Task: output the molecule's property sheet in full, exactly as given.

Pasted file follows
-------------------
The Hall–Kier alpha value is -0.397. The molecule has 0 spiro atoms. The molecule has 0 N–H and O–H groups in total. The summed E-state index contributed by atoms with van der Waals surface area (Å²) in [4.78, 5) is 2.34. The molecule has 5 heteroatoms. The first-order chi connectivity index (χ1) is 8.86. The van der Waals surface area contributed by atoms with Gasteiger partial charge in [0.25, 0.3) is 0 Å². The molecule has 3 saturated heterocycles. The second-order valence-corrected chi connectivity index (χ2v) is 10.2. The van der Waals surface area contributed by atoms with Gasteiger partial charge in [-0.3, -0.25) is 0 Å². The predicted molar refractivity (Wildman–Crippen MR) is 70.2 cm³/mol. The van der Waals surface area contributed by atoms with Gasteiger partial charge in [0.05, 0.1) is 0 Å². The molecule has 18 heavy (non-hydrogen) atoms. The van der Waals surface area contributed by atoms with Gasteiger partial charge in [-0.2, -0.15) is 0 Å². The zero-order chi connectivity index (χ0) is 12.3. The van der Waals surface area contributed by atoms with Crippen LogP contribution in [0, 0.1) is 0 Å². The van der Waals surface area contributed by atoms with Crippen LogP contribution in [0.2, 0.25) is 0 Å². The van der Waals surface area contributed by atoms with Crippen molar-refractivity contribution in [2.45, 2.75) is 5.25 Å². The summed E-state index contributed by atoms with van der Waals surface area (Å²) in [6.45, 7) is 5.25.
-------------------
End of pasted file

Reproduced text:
The Hall–Kier alpha value is -0.397. The molecule has 0 spiro atoms. The molecule has 0 N–H and O–H groups in total. The summed E-state index contributed by atoms with van der Waals surface area (Å²) in [4.78, 5) is 2.34. The molecule has 5 heteroatoms. The first-order chi connectivity index (χ1) is 8.86. The van der Waals surface area contributed by atoms with Gasteiger partial charge in [0.25, 0.3) is 0 Å². The molecule has 3 saturated heterocycles. The second-order valence-corrected chi connectivity index (χ2v) is 10.2. The van der Waals surface area contributed by atoms with Gasteiger partial charge in [-0.3, -0.25) is 0 Å². The predicted molar refractivity (Wildman–Crippen MR) is 70.2 cm³/mol. The van der Waals surface area contributed by atoms with Gasteiger partial charge in [0.05, 0.1) is 0 Å². The molecule has 18 heavy (non-hydrogen) atoms. The van der Waals surface area contributed by atoms with Gasteiger partial charge in [-0.2, -0.15) is 0 Å². The zero-order chi connectivity index (χ0) is 12.3. The van der Waals surface area contributed by atoms with Crippen LogP contribution in [0, 0.1) is 0 Å². The van der Waals surface area contributed by atoms with Crippen LogP contribution in [0.2, 0.25) is 0 Å². The van der Waals surface area contributed by atoms with Crippen molar-refractivity contribution in [2.45, 2.75) is 5.25 Å². The summed E-state index contributed by atoms with van der Waals surface area (Å²) in [6.45, 7) is 5.25.